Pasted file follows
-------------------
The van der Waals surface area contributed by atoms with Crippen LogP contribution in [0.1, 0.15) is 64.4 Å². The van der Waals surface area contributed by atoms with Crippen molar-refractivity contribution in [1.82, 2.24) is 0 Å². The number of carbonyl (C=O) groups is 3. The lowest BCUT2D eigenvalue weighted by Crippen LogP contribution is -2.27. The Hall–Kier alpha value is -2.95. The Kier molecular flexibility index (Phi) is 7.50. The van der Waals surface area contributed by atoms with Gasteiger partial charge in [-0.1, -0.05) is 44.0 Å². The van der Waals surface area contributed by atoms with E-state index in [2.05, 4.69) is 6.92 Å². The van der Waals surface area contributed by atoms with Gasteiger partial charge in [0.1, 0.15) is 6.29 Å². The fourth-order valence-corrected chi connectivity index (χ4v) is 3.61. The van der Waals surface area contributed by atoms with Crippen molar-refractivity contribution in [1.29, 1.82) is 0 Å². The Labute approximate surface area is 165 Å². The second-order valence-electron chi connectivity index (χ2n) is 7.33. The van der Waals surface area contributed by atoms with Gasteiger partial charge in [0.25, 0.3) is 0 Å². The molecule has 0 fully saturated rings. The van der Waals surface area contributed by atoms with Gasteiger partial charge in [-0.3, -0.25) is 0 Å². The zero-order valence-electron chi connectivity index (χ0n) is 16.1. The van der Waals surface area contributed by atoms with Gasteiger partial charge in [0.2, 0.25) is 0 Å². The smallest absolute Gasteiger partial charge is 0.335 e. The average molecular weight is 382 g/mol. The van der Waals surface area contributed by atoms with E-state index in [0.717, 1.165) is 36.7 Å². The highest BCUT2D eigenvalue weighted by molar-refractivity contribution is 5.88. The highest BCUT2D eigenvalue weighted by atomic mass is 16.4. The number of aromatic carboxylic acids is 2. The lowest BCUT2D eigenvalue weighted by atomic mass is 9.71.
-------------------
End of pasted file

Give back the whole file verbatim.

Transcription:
The van der Waals surface area contributed by atoms with Crippen LogP contribution in [0.1, 0.15) is 64.4 Å². The van der Waals surface area contributed by atoms with Crippen molar-refractivity contribution in [1.82, 2.24) is 0 Å². The number of carbonyl (C=O) groups is 3. The lowest BCUT2D eigenvalue weighted by Crippen LogP contribution is -2.27. The Hall–Kier alpha value is -2.95. The Kier molecular flexibility index (Phi) is 7.50. The van der Waals surface area contributed by atoms with Gasteiger partial charge in [-0.1, -0.05) is 44.0 Å². The van der Waals surface area contributed by atoms with E-state index in [2.05, 4.69) is 6.92 Å². The van der Waals surface area contributed by atoms with Gasteiger partial charge in [0.1, 0.15) is 6.29 Å². The fourth-order valence-corrected chi connectivity index (χ4v) is 3.61. The van der Waals surface area contributed by atoms with Crippen molar-refractivity contribution in [1.29, 1.82) is 0 Å². The Labute approximate surface area is 165 Å². The second-order valence-electron chi connectivity index (χ2n) is 7.33. The van der Waals surface area contributed by atoms with Gasteiger partial charge in [0.25, 0.3) is 0 Å². The molecule has 0 fully saturated rings. The van der Waals surface area contributed by atoms with Gasteiger partial charge in [-0.3, -0.25) is 0 Å². The zero-order valence-electron chi connectivity index (χ0n) is 16.1. The van der Waals surface area contributed by atoms with Gasteiger partial charge in [0.2, 0.25) is 0 Å². The smallest absolute Gasteiger partial charge is 0.335 e. The average molecular weight is 382 g/mol. The van der Waals surface area contributed by atoms with E-state index in [0.717, 1.165) is 36.7 Å². The highest BCUT2D eigenvalue weighted by molar-refractivity contribution is 5.88. The highest BCUT2D eigenvalue weighted by atomic mass is 16.4. The number of aromatic carboxylic acids is 2. The lowest BCUT2D eigenvalue weighted by atomic mass is 9.71.